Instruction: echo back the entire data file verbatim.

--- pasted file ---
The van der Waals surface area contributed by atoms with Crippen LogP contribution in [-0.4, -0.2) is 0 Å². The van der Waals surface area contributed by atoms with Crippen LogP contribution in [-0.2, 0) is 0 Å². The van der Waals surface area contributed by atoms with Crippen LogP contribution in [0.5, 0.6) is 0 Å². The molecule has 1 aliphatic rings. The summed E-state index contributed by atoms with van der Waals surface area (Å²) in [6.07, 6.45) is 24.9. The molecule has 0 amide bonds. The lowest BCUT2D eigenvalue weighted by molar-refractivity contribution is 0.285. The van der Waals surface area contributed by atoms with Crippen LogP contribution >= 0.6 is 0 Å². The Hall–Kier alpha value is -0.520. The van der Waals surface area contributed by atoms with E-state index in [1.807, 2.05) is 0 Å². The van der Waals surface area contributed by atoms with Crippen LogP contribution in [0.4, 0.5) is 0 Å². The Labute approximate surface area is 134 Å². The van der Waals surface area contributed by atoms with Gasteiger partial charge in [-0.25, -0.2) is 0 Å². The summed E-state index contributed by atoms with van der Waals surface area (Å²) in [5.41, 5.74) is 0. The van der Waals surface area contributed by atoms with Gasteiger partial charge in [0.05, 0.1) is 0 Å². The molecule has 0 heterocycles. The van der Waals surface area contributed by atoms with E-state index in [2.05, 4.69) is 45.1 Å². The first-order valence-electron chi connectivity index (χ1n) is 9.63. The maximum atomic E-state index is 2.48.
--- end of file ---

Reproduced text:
The van der Waals surface area contributed by atoms with Crippen LogP contribution in [-0.4, -0.2) is 0 Å². The van der Waals surface area contributed by atoms with Crippen LogP contribution in [-0.2, 0) is 0 Å². The van der Waals surface area contributed by atoms with Crippen LogP contribution in [0.5, 0.6) is 0 Å². The molecule has 1 aliphatic rings. The summed E-state index contributed by atoms with van der Waals surface area (Å²) in [6.07, 6.45) is 24.9. The molecule has 0 amide bonds. The lowest BCUT2D eigenvalue weighted by molar-refractivity contribution is 0.285. The van der Waals surface area contributed by atoms with Crippen LogP contribution >= 0.6 is 0 Å². The Hall–Kier alpha value is -0.520. The van der Waals surface area contributed by atoms with E-state index in [1.807, 2.05) is 0 Å². The van der Waals surface area contributed by atoms with Crippen LogP contribution in [0.4, 0.5) is 0 Å². The Labute approximate surface area is 134 Å². The van der Waals surface area contributed by atoms with Gasteiger partial charge in [-0.25, -0.2) is 0 Å². The summed E-state index contributed by atoms with van der Waals surface area (Å²) in [5.41, 5.74) is 0. The van der Waals surface area contributed by atoms with Gasteiger partial charge in [0.05, 0.1) is 0 Å². The molecule has 0 heterocycles. The van der Waals surface area contributed by atoms with E-state index in [2.05, 4.69) is 45.1 Å². The first-order valence-electron chi connectivity index (χ1n) is 9.63. The maximum atomic E-state index is 2.48.